sockeye into rivers resulting in exceptional freshwater action.
During August and September, Robertson Creek tyee chinook return
to the Inlet. The Robertson Creek run provides a much-anticipated
and celebrated trophy fishery. The full moon brings fish into
the harbour ledge, a 50 - 300' deep reef running from the mouth
of the Somass River.
In June - September successive runs of coho enter Barkley Sound
These reach 15 lbs. by early fall. Northern coho averaging 8
- 16 lbs. arrive in September.
Mid-August, pink salmon make their way up the Alberni Inlet.
Chum salmon show in September - October and river fishing from
shore or in drift boats becomes popular. November brings the
first run of winter steelhead.
As autumn progresses, fishing turns to Barkley Sound locations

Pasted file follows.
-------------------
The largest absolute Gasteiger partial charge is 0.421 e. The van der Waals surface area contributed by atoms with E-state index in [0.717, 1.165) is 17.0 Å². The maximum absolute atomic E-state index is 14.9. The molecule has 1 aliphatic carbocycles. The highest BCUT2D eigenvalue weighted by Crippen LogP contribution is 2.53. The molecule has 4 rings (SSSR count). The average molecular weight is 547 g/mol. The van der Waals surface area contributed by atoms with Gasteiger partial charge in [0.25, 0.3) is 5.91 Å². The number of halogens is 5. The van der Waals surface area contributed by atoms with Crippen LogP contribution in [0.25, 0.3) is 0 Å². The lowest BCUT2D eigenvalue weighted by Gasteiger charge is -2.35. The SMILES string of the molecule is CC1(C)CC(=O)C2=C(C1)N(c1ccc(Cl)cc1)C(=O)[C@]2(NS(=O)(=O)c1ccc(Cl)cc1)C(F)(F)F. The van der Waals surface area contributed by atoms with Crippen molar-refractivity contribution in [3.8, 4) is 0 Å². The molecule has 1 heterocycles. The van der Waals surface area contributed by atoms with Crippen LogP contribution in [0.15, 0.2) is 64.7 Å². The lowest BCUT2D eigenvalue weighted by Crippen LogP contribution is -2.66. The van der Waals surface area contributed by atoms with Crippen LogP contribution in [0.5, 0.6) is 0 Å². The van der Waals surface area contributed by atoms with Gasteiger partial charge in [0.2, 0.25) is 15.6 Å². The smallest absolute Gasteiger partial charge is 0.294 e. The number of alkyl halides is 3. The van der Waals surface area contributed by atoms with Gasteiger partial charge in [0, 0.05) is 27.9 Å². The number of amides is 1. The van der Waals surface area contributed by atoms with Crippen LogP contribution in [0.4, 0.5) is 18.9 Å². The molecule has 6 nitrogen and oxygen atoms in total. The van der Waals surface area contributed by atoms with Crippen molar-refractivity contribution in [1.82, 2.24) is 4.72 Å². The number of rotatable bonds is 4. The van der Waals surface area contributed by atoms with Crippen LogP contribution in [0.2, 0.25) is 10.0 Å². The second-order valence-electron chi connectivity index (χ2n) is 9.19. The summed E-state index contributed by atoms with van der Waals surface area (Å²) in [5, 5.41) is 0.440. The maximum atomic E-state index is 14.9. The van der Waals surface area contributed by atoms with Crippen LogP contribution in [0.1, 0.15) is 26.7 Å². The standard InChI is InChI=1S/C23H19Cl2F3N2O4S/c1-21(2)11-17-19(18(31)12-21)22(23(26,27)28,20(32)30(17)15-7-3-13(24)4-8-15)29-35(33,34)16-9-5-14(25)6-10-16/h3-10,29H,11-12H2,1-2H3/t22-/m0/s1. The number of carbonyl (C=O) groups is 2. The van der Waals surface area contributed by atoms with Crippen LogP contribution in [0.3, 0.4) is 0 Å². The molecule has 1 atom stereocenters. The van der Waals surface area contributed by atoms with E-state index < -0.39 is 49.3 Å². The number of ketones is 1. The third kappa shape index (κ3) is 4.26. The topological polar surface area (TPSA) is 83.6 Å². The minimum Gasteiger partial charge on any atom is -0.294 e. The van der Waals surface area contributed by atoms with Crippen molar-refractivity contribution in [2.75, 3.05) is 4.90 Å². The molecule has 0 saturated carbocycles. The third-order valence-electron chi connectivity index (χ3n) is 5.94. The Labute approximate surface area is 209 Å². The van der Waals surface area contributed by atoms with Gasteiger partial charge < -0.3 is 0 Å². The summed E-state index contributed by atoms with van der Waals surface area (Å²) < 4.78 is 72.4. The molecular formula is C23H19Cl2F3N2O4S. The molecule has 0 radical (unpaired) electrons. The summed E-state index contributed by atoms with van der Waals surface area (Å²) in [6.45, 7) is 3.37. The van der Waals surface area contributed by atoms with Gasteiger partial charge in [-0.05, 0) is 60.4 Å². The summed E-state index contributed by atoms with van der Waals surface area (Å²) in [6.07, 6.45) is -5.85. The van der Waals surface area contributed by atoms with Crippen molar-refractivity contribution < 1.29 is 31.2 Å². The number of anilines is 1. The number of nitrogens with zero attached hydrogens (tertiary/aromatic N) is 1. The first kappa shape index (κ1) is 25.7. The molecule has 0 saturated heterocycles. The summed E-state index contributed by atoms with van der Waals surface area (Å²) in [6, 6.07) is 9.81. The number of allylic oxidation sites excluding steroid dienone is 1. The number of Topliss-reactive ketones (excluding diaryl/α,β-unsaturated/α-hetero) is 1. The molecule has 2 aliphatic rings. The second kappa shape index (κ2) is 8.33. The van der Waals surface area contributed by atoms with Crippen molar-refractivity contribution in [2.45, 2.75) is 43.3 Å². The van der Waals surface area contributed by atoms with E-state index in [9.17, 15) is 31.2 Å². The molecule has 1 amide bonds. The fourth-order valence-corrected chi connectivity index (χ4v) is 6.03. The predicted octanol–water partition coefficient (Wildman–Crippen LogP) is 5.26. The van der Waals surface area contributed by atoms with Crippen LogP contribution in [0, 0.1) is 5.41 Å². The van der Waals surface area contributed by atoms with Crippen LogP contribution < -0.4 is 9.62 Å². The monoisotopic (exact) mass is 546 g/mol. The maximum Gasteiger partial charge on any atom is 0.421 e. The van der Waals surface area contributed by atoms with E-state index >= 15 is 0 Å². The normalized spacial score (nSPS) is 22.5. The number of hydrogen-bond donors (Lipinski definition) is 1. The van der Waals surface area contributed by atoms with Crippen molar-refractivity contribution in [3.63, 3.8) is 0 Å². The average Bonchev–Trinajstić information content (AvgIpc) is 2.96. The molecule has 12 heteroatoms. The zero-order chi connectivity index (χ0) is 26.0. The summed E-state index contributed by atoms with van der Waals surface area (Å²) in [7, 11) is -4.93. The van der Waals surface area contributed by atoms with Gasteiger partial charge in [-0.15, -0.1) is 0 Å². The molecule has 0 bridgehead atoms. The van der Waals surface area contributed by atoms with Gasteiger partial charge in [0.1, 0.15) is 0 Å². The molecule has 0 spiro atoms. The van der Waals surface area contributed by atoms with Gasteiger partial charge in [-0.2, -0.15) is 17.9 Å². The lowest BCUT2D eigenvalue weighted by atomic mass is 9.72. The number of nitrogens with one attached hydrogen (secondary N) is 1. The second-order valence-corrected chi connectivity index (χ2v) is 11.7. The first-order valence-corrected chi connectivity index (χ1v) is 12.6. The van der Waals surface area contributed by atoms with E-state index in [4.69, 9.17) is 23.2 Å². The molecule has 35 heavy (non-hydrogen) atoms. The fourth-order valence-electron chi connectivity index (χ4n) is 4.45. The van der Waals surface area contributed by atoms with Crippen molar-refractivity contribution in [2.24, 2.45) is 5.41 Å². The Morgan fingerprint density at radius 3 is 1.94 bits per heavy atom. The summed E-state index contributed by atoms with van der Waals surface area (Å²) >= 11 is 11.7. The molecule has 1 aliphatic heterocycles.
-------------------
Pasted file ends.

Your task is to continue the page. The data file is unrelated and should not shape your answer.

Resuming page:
for the first winter feeder chinook.
Lures on an Annual Basis Bait : Anchovy
and herring strip for winter chinook. Anchovy is the summer
rig of choice for chinook. Strip for coho.
sockeye try plankton squirts in pink, pink, green and blue,
purple and clear, and the Jay 79 behind a 27" leader to a Hotspot
flasher. Six foot leaders for white hootchies for winter chinook.
White and green and white squirts and hootchies for summer coho
at 20 - 30' depths in Barkley Sound. The standard for summer
chinook is a bright pink hootchie, 34 - 36" behind a Hotspot
flasher. Troll squirts shallow and fast for pink in mid-channel.
For northern coho try green splatterbacks as well as white hootchies.
Tomic plugs in numbers: 158, 602, 500, 900, 232. For summer
terminal chinook, use 5 - 7" models; for winter feeders, 4"
Utilize green and mother of pearl for northern coho. Try white
for winter chinook in Barkley Sound.
Recent hot sockeye spoons include Radiant's Pink Shrimp and
Kripppled K's mother of pearl. Try blue and silver Tom Macks
and silver and silver and bronze Krippled Ks for Barkley Sound
coho in early summer.
little bucktailing occurs in the inlet; instead, summer bucktailing
for coho concentrates in Barkley Sound.
Stingsilda for sockeye (First locate the fish on the depthsounder).
Overall Strategy and Specific Fishing Areas